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As our demand for bigger and better technology continues to grow, it is no surprise that we want our entertainment options to present more clarity, better sound quality, and images that are richer in color and tone than they have ever been in the past. With all this in mind, the concept of total high definition, or Total HD comes into play.
For a number of years, consumers have enjoyed the option of high definition television, with the true color viewing experience. In fact, many satellite and cable companies have built their reputations on the use of HD TV equipment that would ensure a crisp and clear viewing experience for all their subscribers. As great as the improvements have been, there is still more to come. In fact, the dawn of 2007 saw a brand new level of image reproduction that is sure to create a whole new frenzy when it comes to television and movie entertainment. On 8 January 2007, Warner Brothers announced that they were releasing an even better option for visual media: the Total HD solution.
Created to work with such High Def solutions as Blu-Ray discs and HD DVD technology, the Total HD optical disc solution is understood to revolutionize the industry by making it possible to easily use either of the high definition formats that the consumer may choose. One side of the disc holds a single or a double layer that is Blu-Ray technology, while the flip side of the disc provides a single or double layer HD DVD option.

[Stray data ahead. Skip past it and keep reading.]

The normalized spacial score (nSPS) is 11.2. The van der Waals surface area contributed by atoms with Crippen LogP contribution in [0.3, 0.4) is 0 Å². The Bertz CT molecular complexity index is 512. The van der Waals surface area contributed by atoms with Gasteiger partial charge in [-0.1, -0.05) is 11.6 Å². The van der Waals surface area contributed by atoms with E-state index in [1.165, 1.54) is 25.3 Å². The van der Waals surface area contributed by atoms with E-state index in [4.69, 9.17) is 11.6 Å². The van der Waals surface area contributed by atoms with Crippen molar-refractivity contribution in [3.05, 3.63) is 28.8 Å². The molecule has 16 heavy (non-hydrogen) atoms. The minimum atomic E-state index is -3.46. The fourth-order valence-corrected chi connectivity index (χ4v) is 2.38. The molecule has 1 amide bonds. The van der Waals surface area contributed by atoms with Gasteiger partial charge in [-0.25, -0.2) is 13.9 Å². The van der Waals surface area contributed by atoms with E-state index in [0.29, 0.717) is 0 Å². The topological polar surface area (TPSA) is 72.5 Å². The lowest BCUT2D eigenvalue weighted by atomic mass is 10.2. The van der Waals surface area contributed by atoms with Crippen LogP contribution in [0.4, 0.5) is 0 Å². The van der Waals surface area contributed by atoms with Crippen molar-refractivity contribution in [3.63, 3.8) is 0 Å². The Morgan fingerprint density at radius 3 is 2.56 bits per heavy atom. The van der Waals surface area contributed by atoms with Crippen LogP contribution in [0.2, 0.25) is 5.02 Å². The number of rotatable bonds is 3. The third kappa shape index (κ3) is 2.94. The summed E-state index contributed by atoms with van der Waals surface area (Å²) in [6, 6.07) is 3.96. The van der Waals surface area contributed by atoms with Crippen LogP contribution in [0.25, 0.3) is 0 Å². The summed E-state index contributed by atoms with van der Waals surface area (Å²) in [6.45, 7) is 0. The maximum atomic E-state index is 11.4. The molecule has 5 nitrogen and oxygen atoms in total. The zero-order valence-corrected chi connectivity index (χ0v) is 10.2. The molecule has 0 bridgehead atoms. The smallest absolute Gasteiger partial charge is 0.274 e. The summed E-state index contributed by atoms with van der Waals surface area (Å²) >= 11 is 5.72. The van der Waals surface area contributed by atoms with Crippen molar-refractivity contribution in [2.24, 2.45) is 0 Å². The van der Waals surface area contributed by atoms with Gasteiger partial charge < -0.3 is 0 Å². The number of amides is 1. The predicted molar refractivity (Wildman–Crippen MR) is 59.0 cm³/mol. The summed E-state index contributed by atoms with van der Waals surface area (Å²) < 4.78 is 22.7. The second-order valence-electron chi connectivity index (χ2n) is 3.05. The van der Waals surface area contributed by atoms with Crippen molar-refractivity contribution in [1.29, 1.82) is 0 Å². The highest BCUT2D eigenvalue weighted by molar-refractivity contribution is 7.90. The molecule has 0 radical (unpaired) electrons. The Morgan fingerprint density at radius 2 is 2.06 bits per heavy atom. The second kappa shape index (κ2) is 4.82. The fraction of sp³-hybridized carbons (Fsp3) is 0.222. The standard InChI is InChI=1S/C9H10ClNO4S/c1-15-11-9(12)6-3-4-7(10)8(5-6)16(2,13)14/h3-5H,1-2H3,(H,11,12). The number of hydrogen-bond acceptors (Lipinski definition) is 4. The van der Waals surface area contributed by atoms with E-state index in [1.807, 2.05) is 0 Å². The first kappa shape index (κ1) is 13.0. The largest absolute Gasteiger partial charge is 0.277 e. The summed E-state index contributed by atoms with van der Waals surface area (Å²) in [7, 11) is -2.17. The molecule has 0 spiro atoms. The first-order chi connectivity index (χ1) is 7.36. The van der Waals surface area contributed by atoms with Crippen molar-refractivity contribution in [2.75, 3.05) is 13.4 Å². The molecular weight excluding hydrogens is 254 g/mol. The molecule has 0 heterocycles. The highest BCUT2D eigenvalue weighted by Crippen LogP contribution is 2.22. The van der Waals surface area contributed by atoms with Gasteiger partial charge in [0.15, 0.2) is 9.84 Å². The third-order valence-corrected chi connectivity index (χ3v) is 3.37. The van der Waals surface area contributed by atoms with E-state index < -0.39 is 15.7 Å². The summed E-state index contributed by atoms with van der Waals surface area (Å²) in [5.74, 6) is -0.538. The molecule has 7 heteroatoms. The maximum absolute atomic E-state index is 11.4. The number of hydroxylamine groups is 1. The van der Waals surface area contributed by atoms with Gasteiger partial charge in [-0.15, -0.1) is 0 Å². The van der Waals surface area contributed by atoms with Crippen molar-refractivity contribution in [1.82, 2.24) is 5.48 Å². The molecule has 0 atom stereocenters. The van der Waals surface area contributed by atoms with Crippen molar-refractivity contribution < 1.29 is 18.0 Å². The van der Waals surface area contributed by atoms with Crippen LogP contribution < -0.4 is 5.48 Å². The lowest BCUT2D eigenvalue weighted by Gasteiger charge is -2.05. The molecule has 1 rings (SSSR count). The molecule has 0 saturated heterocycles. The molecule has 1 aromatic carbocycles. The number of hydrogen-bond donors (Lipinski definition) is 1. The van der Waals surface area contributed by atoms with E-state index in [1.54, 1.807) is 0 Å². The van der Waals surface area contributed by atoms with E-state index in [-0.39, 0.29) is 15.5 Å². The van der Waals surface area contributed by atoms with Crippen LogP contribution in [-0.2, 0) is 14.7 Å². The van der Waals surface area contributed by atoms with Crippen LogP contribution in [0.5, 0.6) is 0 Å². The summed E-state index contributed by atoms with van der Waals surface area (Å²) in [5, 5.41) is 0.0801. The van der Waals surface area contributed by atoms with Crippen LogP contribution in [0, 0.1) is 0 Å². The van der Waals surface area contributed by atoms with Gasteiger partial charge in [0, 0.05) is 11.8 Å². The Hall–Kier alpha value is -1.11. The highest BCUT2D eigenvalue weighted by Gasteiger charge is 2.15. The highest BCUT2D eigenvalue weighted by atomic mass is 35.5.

Providing a single disc that allows for the use of both technologies greatly expands the marketability of both television and motion picture offerings to movie house and the general public. No longer will theater owners have to check if movies they wish to show are available in the format they would prefer. Total HD ensures that whether a movie theater chain prefers one format to the other, the title will be available. In like manner, home viewers can look forward to the production of Total HD discs for home use, once the roll out to movie distributors and theaters has taken place.
At present, there are a limited number of titles that are slated to be released in Total HD formats by the third quarter of 2007. If all goes as planned, production of discs for home use may begin to occur as soon as the end of 2008. The innovation is expected to create increases in revenue for first run offerings, as well as create a greater demand for residual revenue from the rental of Total HD discs. How much of an impact the use of Total HD will make remains to be seen, but for the present, many people are waiting for the first titles to come out. In time, it will be easy to tell if Total HD lives up to its promise, or settles in as an interesting but not shining answer to improved entertainment media.